More than 17,000 Iraqi civilians and police officers died violently in the latter half of 2006, according to Iraqi Health Ministry statistics, a sharp increase that coincided with rising sectarian strife since the February bombing of a landmark Shiite shrine.
In the first six months of last year, 5,640 Iraqi civilians and police officers were killed, but that number more than tripled to 17,310 in the latter half of the year, according to data provided by a Health Ministry official with direct knowledge of the statistics. The official, who spoke on condition of anonymity because he was not authorized to release the information, said those numbers remained incomplete, suggesting the final tally of violent deaths could be higher.
Much of last year's politically motivated bloodshed unfolded in Baghdad. The Bush administration is considering sending more U.S. troops there, as the newly ascendant Democrats in Congress press for a military withdrawal. Bringing stability and rule of law to the capital is a cornerstone of the administration's strategy to exit Iraq. Iraqi Prime Minister Nouri al-Maliki announced over the weekend his own security push to tame Baghdad's sectarian strife.
Last year's spike in casualties occurred despite an ambitious U.S. military operation in the capital, Together Forward, that involved thousands of U.S. and Iraqi troops cordoning off some of the deadliest neighborhoods and conducting house-to-house searches.
"We have been in a reaction mode in many ways to the events that occurred because of the [February] bombing of the Golden Mosque in Samarra, and that began a cycle of sectarian violence that we've been working very, very, very hard to keep under control," Lt. Gen. Peter W. Chiarelli, the former second-ranking commander in Iraq, told reporters last month.
"Now, I'm not in any way happy with what I see in Baghdad. The level of violence is way too high," he added.
The Health Ministry's full-year death toll of 22,950, although incomplete, is higher than the 13,896 violent deaths of civilians, police officers and soldiers reported Jan. 1 by Iraq's ministries of defense, health and interior. The United Nations, in a November report, estimated that more than 28,000 Iraqi civilians had died violently in the first 10 months of 2006, but that count was disputed by the government. The differences in the numbers could not be reconciled.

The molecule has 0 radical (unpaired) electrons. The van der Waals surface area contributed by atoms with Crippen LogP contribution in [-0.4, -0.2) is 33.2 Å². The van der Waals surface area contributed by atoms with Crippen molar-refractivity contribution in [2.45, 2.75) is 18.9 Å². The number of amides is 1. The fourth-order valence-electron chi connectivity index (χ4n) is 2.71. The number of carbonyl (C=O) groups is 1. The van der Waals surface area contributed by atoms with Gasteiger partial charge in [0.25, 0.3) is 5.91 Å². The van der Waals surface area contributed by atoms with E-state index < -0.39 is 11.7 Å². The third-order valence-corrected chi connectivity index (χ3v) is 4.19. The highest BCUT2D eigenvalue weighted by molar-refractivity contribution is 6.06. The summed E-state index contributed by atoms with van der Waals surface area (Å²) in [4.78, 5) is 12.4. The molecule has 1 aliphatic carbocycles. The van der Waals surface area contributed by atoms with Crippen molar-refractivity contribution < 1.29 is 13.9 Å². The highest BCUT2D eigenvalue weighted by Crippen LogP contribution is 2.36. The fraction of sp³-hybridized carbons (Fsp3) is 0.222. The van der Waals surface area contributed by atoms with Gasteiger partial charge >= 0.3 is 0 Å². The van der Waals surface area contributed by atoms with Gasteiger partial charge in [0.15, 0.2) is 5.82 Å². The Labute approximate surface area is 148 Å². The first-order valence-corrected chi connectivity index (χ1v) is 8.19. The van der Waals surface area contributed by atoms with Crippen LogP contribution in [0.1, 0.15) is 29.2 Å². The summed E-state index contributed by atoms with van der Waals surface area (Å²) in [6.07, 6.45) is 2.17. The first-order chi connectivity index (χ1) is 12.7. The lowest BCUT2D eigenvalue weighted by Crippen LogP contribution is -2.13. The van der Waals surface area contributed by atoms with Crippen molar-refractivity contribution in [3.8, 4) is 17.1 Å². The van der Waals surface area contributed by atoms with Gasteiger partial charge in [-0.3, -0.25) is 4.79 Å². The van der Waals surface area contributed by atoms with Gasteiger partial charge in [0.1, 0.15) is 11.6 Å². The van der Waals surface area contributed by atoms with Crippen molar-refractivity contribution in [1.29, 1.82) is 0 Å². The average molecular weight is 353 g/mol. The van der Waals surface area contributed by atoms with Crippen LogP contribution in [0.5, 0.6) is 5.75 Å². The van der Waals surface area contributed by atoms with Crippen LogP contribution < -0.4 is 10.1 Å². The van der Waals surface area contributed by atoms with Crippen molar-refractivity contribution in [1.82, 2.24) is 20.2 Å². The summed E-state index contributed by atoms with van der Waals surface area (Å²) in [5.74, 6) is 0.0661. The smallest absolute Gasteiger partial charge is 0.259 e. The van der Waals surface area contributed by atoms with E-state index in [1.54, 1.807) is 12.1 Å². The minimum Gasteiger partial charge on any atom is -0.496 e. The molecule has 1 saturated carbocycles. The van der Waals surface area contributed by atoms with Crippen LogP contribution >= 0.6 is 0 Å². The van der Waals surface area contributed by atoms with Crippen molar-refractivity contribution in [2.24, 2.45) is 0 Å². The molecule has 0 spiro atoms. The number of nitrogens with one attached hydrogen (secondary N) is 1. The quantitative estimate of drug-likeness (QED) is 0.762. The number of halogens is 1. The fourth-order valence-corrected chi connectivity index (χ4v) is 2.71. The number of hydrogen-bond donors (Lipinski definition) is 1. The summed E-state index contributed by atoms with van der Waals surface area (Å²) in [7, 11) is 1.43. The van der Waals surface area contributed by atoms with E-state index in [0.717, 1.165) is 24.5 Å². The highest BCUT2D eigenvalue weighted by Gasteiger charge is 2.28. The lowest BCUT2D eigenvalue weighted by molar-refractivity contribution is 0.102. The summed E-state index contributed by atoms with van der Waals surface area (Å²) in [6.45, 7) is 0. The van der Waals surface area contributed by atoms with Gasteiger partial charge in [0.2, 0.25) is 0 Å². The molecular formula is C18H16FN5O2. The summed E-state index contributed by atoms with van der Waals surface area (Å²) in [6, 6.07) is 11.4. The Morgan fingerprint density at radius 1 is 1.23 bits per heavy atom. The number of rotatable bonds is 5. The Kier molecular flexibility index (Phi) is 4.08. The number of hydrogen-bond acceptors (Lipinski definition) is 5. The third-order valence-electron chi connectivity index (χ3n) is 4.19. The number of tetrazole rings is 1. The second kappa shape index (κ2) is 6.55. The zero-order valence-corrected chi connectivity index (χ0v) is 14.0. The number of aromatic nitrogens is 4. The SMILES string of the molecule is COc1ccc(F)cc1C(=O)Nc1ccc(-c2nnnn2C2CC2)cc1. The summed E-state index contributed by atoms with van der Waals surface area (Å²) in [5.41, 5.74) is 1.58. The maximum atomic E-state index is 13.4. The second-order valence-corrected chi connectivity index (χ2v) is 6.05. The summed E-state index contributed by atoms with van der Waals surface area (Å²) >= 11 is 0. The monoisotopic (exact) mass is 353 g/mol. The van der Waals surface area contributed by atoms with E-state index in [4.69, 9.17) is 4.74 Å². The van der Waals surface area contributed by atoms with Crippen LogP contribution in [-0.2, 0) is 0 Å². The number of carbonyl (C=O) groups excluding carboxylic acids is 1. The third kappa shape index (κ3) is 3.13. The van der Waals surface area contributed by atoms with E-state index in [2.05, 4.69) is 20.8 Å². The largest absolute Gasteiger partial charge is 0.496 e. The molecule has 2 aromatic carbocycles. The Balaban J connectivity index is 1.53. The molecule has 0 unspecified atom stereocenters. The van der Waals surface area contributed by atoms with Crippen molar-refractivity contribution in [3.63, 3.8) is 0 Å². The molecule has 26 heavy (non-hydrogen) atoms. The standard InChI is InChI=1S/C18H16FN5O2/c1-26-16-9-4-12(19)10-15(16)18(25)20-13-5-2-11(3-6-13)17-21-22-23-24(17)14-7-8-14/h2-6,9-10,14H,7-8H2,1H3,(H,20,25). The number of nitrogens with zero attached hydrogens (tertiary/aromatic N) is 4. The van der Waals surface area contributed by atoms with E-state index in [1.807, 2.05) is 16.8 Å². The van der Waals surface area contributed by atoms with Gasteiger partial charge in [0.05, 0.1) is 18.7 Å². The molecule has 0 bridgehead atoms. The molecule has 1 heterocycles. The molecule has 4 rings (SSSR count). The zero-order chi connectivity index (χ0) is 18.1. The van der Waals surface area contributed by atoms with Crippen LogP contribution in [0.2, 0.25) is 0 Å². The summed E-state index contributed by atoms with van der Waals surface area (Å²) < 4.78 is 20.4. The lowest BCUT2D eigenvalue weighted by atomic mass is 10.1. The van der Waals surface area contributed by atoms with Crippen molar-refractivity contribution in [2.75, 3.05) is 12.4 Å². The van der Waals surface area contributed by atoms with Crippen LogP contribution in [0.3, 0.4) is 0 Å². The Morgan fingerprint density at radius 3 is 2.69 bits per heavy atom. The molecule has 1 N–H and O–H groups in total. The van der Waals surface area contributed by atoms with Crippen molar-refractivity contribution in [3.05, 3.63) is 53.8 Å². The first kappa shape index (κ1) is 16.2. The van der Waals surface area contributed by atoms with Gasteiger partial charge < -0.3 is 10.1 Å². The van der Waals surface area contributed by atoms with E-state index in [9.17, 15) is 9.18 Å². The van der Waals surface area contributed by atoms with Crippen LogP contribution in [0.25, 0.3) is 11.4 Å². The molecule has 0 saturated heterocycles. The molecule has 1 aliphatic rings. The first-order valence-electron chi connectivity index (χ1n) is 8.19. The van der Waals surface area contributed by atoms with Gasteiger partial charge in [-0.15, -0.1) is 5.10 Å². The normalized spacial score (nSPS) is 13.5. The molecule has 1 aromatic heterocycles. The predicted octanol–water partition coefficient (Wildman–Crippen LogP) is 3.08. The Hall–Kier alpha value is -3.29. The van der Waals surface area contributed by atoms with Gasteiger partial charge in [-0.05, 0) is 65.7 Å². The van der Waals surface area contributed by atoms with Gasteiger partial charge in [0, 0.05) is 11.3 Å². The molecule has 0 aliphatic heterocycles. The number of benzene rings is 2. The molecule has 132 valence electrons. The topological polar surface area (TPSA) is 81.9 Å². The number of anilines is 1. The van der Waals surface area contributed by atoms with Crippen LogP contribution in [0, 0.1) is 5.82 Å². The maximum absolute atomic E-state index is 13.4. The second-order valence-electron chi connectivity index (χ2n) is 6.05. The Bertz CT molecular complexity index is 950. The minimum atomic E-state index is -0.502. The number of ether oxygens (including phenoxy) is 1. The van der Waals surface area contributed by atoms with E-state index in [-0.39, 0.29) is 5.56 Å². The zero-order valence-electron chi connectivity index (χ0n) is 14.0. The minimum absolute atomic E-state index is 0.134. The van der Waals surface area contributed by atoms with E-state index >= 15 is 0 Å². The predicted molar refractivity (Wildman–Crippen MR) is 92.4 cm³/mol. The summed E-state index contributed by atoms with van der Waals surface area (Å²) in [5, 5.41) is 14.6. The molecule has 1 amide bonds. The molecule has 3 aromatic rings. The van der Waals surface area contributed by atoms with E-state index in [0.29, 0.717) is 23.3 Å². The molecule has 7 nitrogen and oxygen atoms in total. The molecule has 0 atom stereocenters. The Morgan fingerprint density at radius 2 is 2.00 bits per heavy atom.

Iraq's death toll from violence is controversial because it provides a vivid report card on the difficulty of U.S. and Iraqi efforts to bring order to the country. Neither the U.S. government nor the military provides death totals for Iraqis.
"It is often very difficult to gain consensus on the numbers of casualties in Iraq. It really is a government of Iraq issue," said Lt. Col. Christopher C. Garver, a U.S. military spokesman. U.S. and Iraqi officials have discouraged Baghdad's medical officials from releasing morgue counts.
The Iraqi government does not provide a single official death toll, leaving it up to individual ministries to release data, which are often conflicting.
Data from morgues, hospitals
The Health Ministry compiles data from morgues across the nation and from government hospitals. Those figures include Iraqis killed in bombings, terrorist acts, militia attacks, roadside explosions, drive-by shootings, kidnappings and other acts of violence. They also include the numerous unidentified corpses that turn up virtually every day, often handcuffed and showing signs of torture.
The Health Ministry data are believed to be more reliable than those issued by other sources because they are based solely on death certificates. But the Health Ministry, as a policy, does not publicly release these statistics. The ministry is under the control of the Shiite religious party of Moqtada al-Sadr, whose Mahdi Army militia is behind much of the sectarian killing.
The numbers are considered so sensitive that some Iraqi officials, when told of the Health Ministry data, dismissed them as exaggerated, but at the same time did not offer any other numbers. Previous reports about such body counts have drawn similar denials.